I sure wish I had some MR set aside in my home:) I bet I am not the only one that wishes that either!

Happy Friday everyone.

Posted by: EVMConsulting.Com | January 11, 2011

Earned Value on FFP Contracts? Are you Kidding?

Happy 2011 Everyone!

I have been hearing a lot recently about EVM requirements on FFP contracts. I wanted to hear about your experiences out there on the ground.

My initial thoughts are why not just make it a cost-type contract if you want EVMS, but let’s take a closer look. By doing a FFP contract most of the risk is shifted to the contractor from the prime, so requiring EVMS may be overkill. You could still do a FFP contract and require a non-integrated schedule and have closely watched cost reports with estimates to complete. Additionally, technically performance could be updated on a quarterly, monthly or even weekly review/conference call (PMR’s).

So, I think they are ways of getting the information without the requirement. However, the customer is always right and recently we have seen a big government shift in requiring EVM on all contracts to make sure government money is being well spent.  It is hard to argue with that with so much waste out there.

My advice: Make sure there are adequate resources for the EVMS requirement. Often, this is the first area cut in negotiations and usually the first to cause problems. It always puzzles me how little respect is given to the Planning & Control department of any corporation. If you are the prime, make sure they are adequately staffed for the requirement. Just because it is cheaper, doesn’t make it better. Program Managers: make sure you have experienced people who know what they are doing and make sure you have enough of them. If not, you could be in for a world of pain later.

Conclusion: At first, EVM on FFP contracts seems counter productive, but I think we are beginning to see a shift within the government to require EVM on many different types of contracts. Government organizations just want to be sure their money is being well spent and within the contractual parameters. That cannot be all bad.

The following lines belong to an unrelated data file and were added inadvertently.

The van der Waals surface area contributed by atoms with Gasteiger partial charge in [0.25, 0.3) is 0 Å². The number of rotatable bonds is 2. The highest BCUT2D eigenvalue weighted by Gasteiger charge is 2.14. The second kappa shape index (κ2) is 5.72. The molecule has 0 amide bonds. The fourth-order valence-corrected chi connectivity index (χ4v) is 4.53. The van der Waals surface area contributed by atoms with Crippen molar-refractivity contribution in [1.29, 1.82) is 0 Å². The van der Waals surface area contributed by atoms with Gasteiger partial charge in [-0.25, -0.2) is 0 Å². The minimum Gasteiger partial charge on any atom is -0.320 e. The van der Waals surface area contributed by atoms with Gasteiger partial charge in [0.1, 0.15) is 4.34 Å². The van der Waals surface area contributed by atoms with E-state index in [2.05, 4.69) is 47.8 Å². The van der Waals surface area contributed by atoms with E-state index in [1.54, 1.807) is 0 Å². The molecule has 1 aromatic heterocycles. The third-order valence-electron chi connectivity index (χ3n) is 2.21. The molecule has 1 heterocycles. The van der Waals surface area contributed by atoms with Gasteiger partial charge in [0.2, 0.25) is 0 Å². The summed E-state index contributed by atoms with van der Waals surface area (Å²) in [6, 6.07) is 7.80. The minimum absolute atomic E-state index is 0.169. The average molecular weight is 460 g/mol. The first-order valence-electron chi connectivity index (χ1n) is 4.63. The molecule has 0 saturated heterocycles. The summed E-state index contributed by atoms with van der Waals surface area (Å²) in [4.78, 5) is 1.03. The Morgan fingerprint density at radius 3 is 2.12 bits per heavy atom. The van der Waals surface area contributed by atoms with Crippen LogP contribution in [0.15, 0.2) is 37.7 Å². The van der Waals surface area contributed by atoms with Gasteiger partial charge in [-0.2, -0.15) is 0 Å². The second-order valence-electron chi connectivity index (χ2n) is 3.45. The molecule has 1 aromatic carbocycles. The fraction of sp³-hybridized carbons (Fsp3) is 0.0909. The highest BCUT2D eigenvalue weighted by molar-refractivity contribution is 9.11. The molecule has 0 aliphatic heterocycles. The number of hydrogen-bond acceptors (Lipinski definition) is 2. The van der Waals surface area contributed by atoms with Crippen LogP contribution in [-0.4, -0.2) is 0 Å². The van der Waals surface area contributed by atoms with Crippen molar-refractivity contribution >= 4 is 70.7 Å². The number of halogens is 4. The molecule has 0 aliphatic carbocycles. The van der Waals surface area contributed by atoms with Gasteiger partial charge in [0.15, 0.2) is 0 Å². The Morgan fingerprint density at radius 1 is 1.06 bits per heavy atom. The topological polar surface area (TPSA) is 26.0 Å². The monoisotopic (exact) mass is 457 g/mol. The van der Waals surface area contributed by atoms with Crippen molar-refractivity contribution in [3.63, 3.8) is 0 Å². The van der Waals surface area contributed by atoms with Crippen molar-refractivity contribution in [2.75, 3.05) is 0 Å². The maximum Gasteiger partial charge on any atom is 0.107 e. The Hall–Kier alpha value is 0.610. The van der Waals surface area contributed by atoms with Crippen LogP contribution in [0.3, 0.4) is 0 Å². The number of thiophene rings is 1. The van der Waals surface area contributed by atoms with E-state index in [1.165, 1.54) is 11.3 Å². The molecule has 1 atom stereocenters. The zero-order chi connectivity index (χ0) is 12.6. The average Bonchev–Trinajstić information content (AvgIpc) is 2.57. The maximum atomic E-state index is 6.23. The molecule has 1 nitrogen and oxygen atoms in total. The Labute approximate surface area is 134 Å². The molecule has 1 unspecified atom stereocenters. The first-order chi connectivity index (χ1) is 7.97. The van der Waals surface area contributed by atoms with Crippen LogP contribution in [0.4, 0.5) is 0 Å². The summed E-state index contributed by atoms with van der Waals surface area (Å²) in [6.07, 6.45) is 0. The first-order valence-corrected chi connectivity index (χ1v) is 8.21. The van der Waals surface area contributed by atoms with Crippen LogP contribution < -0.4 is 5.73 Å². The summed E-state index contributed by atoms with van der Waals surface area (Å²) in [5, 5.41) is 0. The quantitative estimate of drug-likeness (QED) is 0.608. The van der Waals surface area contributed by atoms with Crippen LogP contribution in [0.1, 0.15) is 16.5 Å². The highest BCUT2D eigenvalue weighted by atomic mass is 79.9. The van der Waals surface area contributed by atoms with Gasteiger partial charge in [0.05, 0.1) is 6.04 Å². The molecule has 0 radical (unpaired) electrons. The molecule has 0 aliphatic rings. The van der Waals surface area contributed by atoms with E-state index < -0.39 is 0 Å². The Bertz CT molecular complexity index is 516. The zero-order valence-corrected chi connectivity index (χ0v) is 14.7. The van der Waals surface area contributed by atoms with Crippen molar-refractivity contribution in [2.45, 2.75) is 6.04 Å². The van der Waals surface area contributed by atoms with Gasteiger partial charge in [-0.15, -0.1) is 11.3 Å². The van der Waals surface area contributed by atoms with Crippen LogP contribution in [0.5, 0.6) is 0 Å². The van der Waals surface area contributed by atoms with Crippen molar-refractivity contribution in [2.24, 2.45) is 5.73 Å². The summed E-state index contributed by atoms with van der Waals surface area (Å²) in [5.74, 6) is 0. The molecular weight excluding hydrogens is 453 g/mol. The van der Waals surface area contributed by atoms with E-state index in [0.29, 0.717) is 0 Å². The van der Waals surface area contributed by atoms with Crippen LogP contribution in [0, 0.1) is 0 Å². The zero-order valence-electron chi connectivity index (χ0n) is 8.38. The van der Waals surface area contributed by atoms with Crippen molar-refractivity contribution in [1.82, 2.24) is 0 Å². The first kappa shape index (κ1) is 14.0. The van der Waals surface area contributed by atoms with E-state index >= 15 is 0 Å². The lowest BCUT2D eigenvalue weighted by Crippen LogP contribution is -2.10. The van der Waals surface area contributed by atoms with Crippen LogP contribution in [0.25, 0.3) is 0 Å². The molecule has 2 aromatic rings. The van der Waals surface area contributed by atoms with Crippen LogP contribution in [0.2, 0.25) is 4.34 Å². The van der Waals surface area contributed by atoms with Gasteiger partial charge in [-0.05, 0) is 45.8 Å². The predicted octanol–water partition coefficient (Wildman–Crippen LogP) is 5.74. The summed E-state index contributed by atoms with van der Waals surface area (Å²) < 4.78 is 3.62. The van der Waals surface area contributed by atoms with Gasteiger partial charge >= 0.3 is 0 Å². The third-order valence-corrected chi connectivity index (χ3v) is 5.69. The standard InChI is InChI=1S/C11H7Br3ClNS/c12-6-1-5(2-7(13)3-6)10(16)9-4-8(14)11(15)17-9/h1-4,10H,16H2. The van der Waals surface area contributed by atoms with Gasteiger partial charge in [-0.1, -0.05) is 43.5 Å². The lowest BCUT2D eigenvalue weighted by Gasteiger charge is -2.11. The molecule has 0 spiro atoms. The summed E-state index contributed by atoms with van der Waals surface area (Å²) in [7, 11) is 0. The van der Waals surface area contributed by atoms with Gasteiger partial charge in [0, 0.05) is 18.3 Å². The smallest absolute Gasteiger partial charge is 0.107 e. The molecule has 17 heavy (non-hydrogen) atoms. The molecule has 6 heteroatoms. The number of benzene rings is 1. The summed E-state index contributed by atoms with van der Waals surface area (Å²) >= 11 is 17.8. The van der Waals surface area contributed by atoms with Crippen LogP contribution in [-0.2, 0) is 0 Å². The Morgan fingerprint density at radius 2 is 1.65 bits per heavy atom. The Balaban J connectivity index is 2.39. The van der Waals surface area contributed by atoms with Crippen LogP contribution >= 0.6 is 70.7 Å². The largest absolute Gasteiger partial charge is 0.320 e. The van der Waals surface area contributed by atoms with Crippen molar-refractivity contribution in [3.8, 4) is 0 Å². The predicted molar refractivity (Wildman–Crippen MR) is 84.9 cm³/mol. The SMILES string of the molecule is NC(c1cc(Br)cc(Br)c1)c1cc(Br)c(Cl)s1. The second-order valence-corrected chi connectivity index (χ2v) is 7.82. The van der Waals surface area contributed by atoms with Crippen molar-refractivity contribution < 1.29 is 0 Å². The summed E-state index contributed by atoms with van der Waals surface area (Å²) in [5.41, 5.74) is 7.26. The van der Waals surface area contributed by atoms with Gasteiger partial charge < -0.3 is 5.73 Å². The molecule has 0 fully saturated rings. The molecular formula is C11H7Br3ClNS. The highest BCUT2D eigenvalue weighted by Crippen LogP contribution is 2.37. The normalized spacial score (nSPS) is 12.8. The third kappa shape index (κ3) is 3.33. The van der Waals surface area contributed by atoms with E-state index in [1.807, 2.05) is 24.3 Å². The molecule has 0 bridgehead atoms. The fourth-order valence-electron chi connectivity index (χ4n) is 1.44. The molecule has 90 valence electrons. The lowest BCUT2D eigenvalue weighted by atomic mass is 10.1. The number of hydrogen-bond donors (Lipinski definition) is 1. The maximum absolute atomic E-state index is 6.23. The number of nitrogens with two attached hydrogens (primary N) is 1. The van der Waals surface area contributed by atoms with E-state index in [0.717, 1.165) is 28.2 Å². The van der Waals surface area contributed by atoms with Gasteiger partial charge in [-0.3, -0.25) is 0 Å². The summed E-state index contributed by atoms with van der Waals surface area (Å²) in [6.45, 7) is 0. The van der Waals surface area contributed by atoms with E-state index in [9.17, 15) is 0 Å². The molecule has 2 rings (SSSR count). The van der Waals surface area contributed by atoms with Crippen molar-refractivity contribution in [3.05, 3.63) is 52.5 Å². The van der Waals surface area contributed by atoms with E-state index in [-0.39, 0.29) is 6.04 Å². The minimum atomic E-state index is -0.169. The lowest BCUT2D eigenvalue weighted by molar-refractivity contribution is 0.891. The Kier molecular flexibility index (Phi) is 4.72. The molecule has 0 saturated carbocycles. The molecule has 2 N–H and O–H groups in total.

Posted by: EVMConsulting.Com | September 24, 2010

NDIA ANSI/EIA-748A 32 Criteria for EVM

It looks like many sites are now charging for a copy of the 32 criteria set fourth by NDIA (National Defense Industrial Association). Here is a June 2009 version (Thank you Glen) of the NDIA ANSI/EIA-748A intent guide for reference. I hope this is helpful.

http://www.ndia.org/Divisions/Divisions/Procurement/Documents/PMSCommittee/CommitteeDocuments/ComplementsANSI/NDIA_PMSC_Intent_Guide_June_2009_Final.pdf

Posted by: EVMConsulting.Com | September 24, 2010

Recommended EVM 101 Course

I just wanted to share a great course that was developed by our friends at Humphrey’s & Associates for the DAU. It is a fundamental course, but a great overview and starting point. I would highly recommend it.

I have done so many trainings and there are so many things you can tailor based on the industry, company and program need but this is an excellent resource to offer others within your organization without going out and paying for a course or a consultant. I mean, we all have budgetary restraints in the current work environment so why not take advantage of what is out there?

https://learn.dau.mil/html/scorm12/course/course_index.jsp?course_id=9&scorm_version=3&roster_id=-236.95926674266278&version=5&course_prefix=BCF&course_number=102&course_suffix=&mode=browse&course_name=Fundamentals%20of%20Earned%20Value%20Management&mode_id=10&section_id=

Check it out and let me know what you think!

Posted by: EVMConsulting.Com | August 25, 2010

GCV RFP Delayed by Army

Big news in the defense world today for the GCV proposal that various contracting teams were working on: the RFP for GCV has been put on hold.

Those teams are an SAIC-led team that includes Boeing and Krauss-Maffei Wegmann; a BAE-Northrop-led effort; and a group led by General Dynamics Land Systems that includes Lockheed Martin and Raytheon.

These groups also mean jobs for the high unemployment are of Sterling Heights, Michigan. Many defense contractors are getting big tax breaks to bring jobs there.

More information here:

http://www.armytimes.com/news/2010/08/DN_army-army-delays-gcv-082510/

Anyone out there impacted? There were EV requirements bid into the baselined proposal from my understanding.